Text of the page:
Re-interpreting and Re-programming the Edge: Site, Infrastructure and Community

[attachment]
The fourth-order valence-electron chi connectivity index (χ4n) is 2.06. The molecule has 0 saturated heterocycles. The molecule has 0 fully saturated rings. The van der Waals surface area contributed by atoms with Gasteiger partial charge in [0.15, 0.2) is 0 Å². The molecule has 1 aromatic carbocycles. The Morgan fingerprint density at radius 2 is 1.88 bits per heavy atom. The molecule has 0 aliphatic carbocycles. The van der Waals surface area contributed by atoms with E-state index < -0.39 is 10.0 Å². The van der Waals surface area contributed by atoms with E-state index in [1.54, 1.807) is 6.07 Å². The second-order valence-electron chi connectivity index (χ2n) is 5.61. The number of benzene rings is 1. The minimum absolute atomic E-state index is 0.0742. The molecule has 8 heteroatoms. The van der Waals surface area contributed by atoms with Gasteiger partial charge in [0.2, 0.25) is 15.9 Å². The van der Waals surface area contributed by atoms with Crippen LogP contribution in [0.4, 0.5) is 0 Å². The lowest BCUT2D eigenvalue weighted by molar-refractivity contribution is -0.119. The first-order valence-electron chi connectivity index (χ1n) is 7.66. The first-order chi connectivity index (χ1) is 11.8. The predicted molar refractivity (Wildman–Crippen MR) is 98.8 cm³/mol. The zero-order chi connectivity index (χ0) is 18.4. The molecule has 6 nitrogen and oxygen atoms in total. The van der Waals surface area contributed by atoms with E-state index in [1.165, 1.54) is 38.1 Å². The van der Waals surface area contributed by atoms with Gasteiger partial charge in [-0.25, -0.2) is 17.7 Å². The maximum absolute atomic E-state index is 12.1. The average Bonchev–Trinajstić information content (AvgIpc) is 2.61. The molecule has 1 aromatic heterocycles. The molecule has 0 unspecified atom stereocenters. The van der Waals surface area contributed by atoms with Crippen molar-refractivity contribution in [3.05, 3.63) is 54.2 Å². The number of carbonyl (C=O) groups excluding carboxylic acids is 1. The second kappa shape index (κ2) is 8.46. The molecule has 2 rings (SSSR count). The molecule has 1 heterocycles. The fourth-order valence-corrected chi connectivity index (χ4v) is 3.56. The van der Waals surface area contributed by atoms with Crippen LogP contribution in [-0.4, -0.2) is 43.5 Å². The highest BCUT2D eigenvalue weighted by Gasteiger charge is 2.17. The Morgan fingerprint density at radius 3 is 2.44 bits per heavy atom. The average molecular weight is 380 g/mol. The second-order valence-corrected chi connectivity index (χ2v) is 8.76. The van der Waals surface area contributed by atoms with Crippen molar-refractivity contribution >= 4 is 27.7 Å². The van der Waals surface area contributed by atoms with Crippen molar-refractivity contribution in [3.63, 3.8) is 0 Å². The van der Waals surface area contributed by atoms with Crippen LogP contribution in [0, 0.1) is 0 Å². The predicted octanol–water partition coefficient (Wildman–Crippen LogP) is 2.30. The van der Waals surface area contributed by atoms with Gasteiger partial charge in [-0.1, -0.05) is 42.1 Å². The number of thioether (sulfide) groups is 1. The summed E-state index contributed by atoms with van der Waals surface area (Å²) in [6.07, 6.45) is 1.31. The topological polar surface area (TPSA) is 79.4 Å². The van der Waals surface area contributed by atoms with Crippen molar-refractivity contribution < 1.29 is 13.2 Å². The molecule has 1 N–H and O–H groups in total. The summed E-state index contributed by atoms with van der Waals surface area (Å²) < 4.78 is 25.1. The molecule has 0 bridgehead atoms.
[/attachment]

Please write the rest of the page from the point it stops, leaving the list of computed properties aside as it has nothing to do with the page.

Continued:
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Landscapes are formed across space and over time by both natural processes and human artifice. Within urban landscapes, natural processes have been harnessed as the basis for infrastructural systems, which support urban life. However, the relationship between infrastructure and natural processes has become increasingly opaque. This thesis seeks to reveal the interrelationship between natural, infrastructural and human processes by integrating a wastewater treatment facility with a public park, offering recreational and cultural amenities, in the town of Niagara-on-the-Lake, Ontario, Canada. The design entails the addition of a “new landscape,” including built facilities on three sites within the park space. The architecture of these sites engages in multiple and layered flows of nature, infrastructure and community, acknowledging the complex history, ecology and diverse programs existing within the chosen site. The concept of edges is used as a tool for relating diverse programmatic elements and the complexity of site.